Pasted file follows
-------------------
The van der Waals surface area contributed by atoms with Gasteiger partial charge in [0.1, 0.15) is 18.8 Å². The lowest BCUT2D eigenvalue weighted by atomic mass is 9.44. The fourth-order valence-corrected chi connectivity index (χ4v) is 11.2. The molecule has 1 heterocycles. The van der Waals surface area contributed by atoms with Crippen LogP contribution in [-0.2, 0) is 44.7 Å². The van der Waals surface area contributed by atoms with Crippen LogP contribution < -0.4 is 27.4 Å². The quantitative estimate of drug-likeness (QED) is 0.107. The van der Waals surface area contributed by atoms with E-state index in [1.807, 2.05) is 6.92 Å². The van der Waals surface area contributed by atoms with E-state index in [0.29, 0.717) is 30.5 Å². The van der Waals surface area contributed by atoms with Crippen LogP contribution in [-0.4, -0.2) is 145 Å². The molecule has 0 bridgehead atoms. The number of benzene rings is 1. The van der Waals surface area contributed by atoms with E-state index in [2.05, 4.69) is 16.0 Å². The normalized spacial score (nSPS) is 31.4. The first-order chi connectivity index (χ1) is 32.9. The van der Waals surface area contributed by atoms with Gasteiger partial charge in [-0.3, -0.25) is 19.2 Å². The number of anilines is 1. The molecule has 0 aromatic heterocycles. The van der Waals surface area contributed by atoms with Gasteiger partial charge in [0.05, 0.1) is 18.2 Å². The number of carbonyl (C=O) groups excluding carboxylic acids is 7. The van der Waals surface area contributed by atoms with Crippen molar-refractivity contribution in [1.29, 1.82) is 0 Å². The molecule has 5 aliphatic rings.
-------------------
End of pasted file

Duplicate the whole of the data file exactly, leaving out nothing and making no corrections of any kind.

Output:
The van der Waals surface area contributed by atoms with Gasteiger partial charge in [0.1, 0.15) is 18.8 Å². The lowest BCUT2D eigenvalue weighted by atomic mass is 9.44. The fourth-order valence-corrected chi connectivity index (χ4v) is 11.2. The molecule has 1 heterocycles. The van der Waals surface area contributed by atoms with Crippen LogP contribution in [-0.2, 0) is 44.7 Å². The van der Waals surface area contributed by atoms with Crippen LogP contribution < -0.4 is 27.4 Å². The quantitative estimate of drug-likeness (QED) is 0.107. The van der Waals surface area contributed by atoms with E-state index in [1.807, 2.05) is 6.92 Å². The van der Waals surface area contributed by atoms with E-state index in [0.29, 0.717) is 30.5 Å². The van der Waals surface area contributed by atoms with Crippen LogP contribution in [-0.4, -0.2) is 145 Å². The molecule has 0 bridgehead atoms. The number of benzene rings is 1. The van der Waals surface area contributed by atoms with E-state index in [2.05, 4.69) is 16.0 Å². The normalized spacial score (nSPS) is 31.4. The first-order chi connectivity index (χ1) is 32.9. The van der Waals surface area contributed by atoms with Gasteiger partial charge in [-0.3, -0.25) is 19.2 Å². The number of anilines is 1. The molecule has 0 aromatic heterocycles. The van der Waals surface area contributed by atoms with Gasteiger partial charge in [0.05, 0.1) is 18.2 Å². The number of carbonyl (C=O) groups excluding carboxylic acids is 7. The van der Waals surface area contributed by atoms with Crippen molar-refractivity contribution in [1.29, 1.82) is 0 Å². The molecule has 5 aliphatic rings.